Buffers protect tidal creeks

Saw palmettos at the edge of the marsh.

South Carolina is home to approximately 350,000 acres of salt marsh, comprising 30 percent of all tidal salt marsh in the United States. This is impressive as the salt marsh ranks as one of the most biologically productive ecosystems on Earth (second only to the rainforest), providing vital wildlife habitat and nursery grounds to many species of birds and fish.

The salt marsh also provides protection to our homes and communities. It serves as a sponge to reduce the impact of storm surges, it filters pollution from stormwater runoff and helps to keep our water clean, and it is home to many of the commercially and recreationally important fish and shellfish species.

Here in the Lowcountry, we are fortunate to be surrounded by tidal creeks and vast stretches of Spartina alterniflora, the dominant plant species in our salt marsh.

Many Lowcountry home gardeners find themselves within a stone's throw of a salt marsh. Often, yards adjacent to a salt marsh are low lying and may even become inundated during high tides with brackish or saltwater.

This can be a tricky place to garden as most plants don't tolerate these conditions well. If you find yourself in this predicament, and you want to beautify your yard while also protecting our tidal marshes for current and future generations, the answer is quite simple: Establish a salt marsh buffer.

Buffers really are a win, win, win. The S.C. Department of Health and Environmental Control has deemed vegetative buffers one of the most effective ways to protect salt marsh habitat. If a buffer is created correctly, this vegetative strip can provide the following benefits:

Reduce shoreline erosion and protect property from flooding.

Reduce pollution in stormwater runoff as buffer plants slow the flow of water, allowing plants, soil, microbes and sunlight to reduce pollutants.

Increase privacy for the homeowner while still maintaining a view.

Serve as wildlife habitat, providing the opportunity to view species such as the painted buntings, snowy egrets or great blue herons.

Save the homeowner money as little to no irrigation, fertilizers or pesticides are needed to maintain this area of the yard

If you are interested, here are some suggested steps to establish and improve your salt marsh buffer.

Before planting, it is important to be familiar with local, state and federal regulations. In South Carolina, the "critical area" is defined as coastal waters, tidelands, beaches and dune systems. These areas are protected under the direct permitting authority of the Department of Health and Environmental Control's Ocean and Coastal Resource Management.

For the purpose of this article, the buffer zone and recommended establishment and maintenance actions take place above the high water mark, thus inland from the critical area and do not require disturbance of the actual salt marsh.

One of gardening's golden rules, "right plant, right place" is key when establishing a vegetative buffer. Using the "right plant" will increase the effectiveness of the buffer and increase the chances that it will survive.

Plant selection is narrowed by the dynamic conditions that exist adjacent to a salt marsh, including the ever-present elements of wind, salt and sun exposure. There are few appropriate plants for such sites, and most of these are native to our region and have adapted to the pressures of life near the salt marsh.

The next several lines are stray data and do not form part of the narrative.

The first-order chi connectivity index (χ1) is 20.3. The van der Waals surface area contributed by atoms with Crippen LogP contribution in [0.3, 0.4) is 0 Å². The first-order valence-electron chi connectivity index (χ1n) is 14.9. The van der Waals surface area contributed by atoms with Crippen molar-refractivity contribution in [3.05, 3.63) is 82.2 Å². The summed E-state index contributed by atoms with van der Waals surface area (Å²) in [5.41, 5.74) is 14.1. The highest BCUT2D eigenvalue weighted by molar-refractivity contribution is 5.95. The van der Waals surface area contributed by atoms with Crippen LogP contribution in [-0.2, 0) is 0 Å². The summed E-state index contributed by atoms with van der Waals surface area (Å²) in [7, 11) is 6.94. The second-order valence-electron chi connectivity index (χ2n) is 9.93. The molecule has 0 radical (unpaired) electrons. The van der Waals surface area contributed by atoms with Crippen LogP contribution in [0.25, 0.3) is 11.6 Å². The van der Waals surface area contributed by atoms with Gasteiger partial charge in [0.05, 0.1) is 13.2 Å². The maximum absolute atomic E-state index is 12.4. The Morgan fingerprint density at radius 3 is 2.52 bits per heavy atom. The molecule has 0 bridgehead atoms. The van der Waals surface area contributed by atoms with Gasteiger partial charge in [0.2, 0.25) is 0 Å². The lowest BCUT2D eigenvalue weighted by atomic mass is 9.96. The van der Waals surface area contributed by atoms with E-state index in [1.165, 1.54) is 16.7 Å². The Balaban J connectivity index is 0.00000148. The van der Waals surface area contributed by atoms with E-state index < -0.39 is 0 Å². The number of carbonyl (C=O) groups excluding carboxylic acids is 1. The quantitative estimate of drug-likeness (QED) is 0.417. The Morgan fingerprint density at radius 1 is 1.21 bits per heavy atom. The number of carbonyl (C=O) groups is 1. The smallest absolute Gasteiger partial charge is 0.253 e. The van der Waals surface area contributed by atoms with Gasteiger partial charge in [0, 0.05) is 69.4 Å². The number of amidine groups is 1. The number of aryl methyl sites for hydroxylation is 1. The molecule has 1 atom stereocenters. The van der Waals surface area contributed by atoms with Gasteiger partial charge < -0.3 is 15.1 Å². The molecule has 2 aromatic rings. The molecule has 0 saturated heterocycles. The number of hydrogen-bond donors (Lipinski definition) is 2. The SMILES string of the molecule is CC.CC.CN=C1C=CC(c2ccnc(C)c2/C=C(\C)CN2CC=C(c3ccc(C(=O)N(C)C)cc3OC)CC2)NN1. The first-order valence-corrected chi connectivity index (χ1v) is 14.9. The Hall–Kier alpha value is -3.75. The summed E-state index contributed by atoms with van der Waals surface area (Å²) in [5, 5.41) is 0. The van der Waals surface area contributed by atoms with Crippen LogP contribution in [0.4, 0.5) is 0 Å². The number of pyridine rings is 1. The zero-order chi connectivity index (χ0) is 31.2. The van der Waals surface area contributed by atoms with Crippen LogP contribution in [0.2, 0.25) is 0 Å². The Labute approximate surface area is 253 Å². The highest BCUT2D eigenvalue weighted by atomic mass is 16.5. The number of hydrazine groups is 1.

Before planting, consider the existing topography, vegetation and soil at the site. Surveying the vegetation, you may find that you have existing plants that you would like to include in your vegetative buffer, such as live oak, beautyberry or sweetgrass. The root system of established plants helps to prevent erosion by holding soil in place. Wherever possible, use the natural contours and keep those plants you have in place. This will avoid unnecessary erosion by minimizing disturbance to the soil.

If you already have turf grass in your buffer area, the lawn should be kept at the maximum recommended height for the grass type. This will allow for a more extensive root system and create a larger leaf area, which will work to slow runoff and capture sediment. Irrigation, pesticides and fertilizers should be used sparingly in this area, helping to prevent the transport of pollutants to area waterways.

To learn more about plant selection and maintenance in your salt marsh vegetative buffer, check out the H2O-016 factsheet "Life Along the Salt Marsh: Protecting Tidal Creeks with Vegetative Buffers" at clemson.edu/hgic/water.

Clemson University will be offering the Initial Private Pesticide Applicator Training on Jan. 21 at Clemson University's Restoration Institute, 1250 Supply St., North Charleston. The cost of the training is $50, payable by check, cash, or online but participants must RSVP before Jan. 20. Call Zack Snipes to sign up at 722-5940, ext. 123.

Sustainable Small Farms & Backyards is a six-week course intended to teach people with very small farms (10 acres or less) the basics of caring for livestock and honeybees, growing their own fruits and vegetables, and guidelines required for selling products to consumers (no prerequisites required). Clemson Extension agents Amy Dabbs and Zack Snipes will offer classes starting Jan. 15. The class will meet every Thursday for six weeks from 12:30-4 p.m. at the U.S. Vegetable Laboratory in Charleston. Class space is limited. The registration fee of $175 covers six classes, lesson materials and a field trip. Two S.C. pesticide recertification credits will be available upon completion of the course.

Contact Amy Dabbs at adabbs@clemson.edu, 722-5940 ext. 122 or Zack Snipes at zbsnipe@clemson.edu, 722-5940 ext. 123 for more information or register online at bit.ly/1tPaiW2

Kimberly Counts is a Water Resources Agent for Clemson Extension. Send questions to gardening@postandcourier.com.